It wasn’t a promising beginning.

The first time Michael Greller caddied for a teenage named golfer Jordan Spieth, he gave him bad information. “The first hole I caddied for Jordan, I gave him a bad number. I was so nervous. We started on No. 10, but I gave him a yardage for No. 1,” he told in 2013. “He wasn’t flying under the radar; he was expected to win. Anything less than a W, and we didn’t meet expectations.”

That was the 2011 U.S. Junior Amateur at Gold Mountain, not far from Greller’s home near Seattle. Greller, a sixth-grade math teacher, had been moonlighting as a caddie for local tournaments. It’s something he enjoyed, though he hadn’t really considered it as a career.

Spieth won the tournament and, the next year, he wanted Greller by his side for the 2012 U.S. Open. That’s when Spieth became the top-ranked amateur worldwide — and Greller became his full-time caddie.

Greller, now 37, is on a much different career path today. He’s the caddy for a 21-year-old Masters champion. The average salary for a teacher in Seattle with 15 years experience is $77,000. He likely earned closer to $375,000 during the past month, according to an estimate by Business Insider’s Tony Manfred. Still, in some ways, Greller said it feels like he never really left the classroom.

“Everything I have done in my life prepared me for this, specifically teaching for 10 years,” he told the Seattle Times last year. “Being able to think on your feet, being adaptable and having thick skin … you are going to mess up — and if you are not confident in yourself, your player picks up on that. You have to be willing to serve and encourage. Just like in teaching.”

“Now it’s the same thing,” he told Golf Digest, “except I have one kid.”

The partnership was a long time coming. In 2006, Greller went to watch the U.S. Amateur Public Links Championship near his home in Gig Harbor, Wash., and saw a player dragging his own bag around the course. He walked up to him and said he would to carry it for him. “We offered to pay him and he refused,” the golfer, Matt Savage, now an assistant golf coach at Florida State University, told the Wall Street Journal.

It wasn’t about the money. Greller enjoyed it — so much so that he moved in order to be near Chambers Bay, a public golf course near the school where he could work part-time as a caddie. But he also loved teaching. After working amateur tournaments, he would take his yardage book back to the classroom and have his students do the math, according to Golf Digest. “It’s kind of eerie how much it translates,” he told the magazine.

Years after Greller volunteered to help Savage, Savage introduced him to a friend, another amateur named Justin Thomas, who needed a caddie for a local competition. A year later when Spieth needed one for the 2011 U.S. Junior Amateur, Thomas recommended Greller for the job. The two soon forged a connection — Greller, a teacher leaving his classroom, and Spieth, a student leaving school to pursue his dream.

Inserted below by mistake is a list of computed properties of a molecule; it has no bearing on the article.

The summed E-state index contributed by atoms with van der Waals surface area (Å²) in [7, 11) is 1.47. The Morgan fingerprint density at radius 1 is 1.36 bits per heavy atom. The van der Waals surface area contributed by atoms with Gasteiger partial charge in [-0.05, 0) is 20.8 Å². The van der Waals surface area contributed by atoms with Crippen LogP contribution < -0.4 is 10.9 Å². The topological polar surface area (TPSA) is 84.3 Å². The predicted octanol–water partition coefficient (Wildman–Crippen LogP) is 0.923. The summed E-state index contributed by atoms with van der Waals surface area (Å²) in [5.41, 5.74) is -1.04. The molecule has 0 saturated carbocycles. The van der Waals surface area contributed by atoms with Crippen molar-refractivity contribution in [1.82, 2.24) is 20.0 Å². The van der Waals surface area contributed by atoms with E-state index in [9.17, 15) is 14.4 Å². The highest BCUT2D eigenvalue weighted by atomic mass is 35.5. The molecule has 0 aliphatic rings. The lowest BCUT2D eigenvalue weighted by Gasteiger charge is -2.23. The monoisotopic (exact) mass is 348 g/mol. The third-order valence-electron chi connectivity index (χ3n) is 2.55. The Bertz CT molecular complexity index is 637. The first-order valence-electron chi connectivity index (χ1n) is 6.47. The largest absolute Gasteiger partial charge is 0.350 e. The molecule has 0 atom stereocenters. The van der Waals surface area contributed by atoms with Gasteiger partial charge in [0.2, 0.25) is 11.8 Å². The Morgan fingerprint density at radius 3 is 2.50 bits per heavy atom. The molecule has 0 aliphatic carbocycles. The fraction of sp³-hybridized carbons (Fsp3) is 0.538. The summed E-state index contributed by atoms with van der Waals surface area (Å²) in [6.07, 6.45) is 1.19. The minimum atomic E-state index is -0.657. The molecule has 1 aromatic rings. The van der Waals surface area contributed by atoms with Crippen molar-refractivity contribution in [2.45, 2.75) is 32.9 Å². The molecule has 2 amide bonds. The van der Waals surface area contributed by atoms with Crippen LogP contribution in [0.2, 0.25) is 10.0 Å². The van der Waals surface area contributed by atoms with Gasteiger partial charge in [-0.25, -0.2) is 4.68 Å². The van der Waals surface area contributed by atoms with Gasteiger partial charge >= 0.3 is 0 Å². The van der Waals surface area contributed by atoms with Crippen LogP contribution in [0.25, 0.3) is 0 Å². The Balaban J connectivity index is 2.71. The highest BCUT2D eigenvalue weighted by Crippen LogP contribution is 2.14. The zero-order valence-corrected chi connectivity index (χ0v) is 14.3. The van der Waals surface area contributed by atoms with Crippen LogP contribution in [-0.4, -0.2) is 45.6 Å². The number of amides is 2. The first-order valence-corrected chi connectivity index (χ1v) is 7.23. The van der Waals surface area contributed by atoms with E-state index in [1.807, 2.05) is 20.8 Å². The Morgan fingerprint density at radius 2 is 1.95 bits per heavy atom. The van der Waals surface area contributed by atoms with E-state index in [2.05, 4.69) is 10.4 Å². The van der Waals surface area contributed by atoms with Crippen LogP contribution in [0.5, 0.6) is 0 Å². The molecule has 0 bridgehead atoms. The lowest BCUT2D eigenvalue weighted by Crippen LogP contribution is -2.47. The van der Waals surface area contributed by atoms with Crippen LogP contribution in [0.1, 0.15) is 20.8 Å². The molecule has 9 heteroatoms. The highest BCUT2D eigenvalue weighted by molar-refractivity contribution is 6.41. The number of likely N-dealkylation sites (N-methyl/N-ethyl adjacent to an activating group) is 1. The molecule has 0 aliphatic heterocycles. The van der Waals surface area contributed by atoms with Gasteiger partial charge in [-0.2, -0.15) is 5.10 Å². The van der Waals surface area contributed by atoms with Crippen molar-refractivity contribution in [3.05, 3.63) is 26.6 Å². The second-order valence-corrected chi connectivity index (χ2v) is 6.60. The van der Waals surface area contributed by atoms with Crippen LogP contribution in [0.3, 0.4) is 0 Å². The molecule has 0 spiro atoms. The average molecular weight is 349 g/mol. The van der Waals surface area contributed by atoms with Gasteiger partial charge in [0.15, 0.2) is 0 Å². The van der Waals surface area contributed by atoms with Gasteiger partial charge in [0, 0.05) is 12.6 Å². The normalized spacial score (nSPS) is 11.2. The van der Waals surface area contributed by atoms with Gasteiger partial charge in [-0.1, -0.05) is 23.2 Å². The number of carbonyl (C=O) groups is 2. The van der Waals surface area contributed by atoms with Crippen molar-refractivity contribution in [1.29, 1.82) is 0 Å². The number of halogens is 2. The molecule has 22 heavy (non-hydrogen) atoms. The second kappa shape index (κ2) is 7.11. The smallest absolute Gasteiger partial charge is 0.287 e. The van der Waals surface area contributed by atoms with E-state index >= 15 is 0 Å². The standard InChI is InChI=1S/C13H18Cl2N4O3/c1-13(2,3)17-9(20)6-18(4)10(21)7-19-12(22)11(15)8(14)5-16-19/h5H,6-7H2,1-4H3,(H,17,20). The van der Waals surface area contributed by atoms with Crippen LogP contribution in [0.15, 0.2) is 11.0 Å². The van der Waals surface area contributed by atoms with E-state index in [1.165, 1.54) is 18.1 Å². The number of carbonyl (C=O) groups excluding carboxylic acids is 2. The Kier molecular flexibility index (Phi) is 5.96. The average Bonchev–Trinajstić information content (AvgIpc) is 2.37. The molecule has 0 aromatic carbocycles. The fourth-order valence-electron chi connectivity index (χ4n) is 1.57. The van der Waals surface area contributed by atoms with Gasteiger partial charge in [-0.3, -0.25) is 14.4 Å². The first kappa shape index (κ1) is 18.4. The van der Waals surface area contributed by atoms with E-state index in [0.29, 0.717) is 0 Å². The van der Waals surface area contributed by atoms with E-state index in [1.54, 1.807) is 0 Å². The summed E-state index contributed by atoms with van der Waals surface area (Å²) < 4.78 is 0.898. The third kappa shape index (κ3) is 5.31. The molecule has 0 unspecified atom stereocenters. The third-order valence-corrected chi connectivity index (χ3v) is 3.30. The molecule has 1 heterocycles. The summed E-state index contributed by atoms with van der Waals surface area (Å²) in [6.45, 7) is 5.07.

“I took a one-year leave of absence from teaching, thinking [Spieth] had no status anywhere,” Greller told Golf Digest. “Yes, he was the No. 1 amateur in the world, but that means nothing out here. I was getting married, had a house. To go chase this kid caddying was kind of a big risk. And then he went crazy.”

Several months later, Spieth, dropped out of the University of Texas and hired Greller, according to But over the past few years, Greller has become something more — maybe a mentor, maybe a friend.

“Every day, someone asks if we were teammates or classmates. I always tell him it’s because of his receding hairline. I get a kick out of that,” Greller told, with a laugh. “I see it more as a brotherly relationship. We compete hard and talk a lot of trash. I was born and raised in Michigan. He picks on my teams; I rag on his Texas teams.”

“We give each other a lot of crap,” Spieth added. “It’s almost like a brother situation. We fight over the dumbest things, like sports.”

But perhaps most importantly, Greller knows how to handle Spieth on the golf course. For instance, when Spieth double-bogeyed at the 17th hole on Round 3 of the Masters tournament over the weekend, Greller kept him calm on the way to the 18th, according to the Wall Street Journal.

“You don’t want to over-analyze or make it harder than it is,” Greller told the newspaper. “I just try to be a calming influence on him. He’s very intense.”

“Being an encourager, I think that’s huge for the young kid out here because you’re going to have ups and downs, and you’re figuring out how to deal with that,” Greller told the New York Times. “So I’m always trying to encourage him. If he needs to let things go, I’m the person he’s going to bounce it off of. And just being able to adapt to situations, that’s something you have to do out here that I’m comfortable with from teaching school for so long.”

Those in the field know how rare it is for a new champion to hire an amateur caddie.

“You have to be really lucky to get into that position,” PGA Tour caddying veteran Mike Kerr told the Wall Street Journal. “But the way they work together, it looks like he’s been doing it a long time.”

Greller acknowledged that there are many qualified for the job but none with the relationship he has with Spieth.

“He’s very positive, he’s very patient and he doesn’t really react too much,” Spieth told the New York Times. “He’s one of the most competitive people that I know, but he doesn’t show it on the course, which is very helpful. He’s not living or dying on putts.”

“He brings a nice voice to me when I need it,” he added, “especially in the heat of the moment.”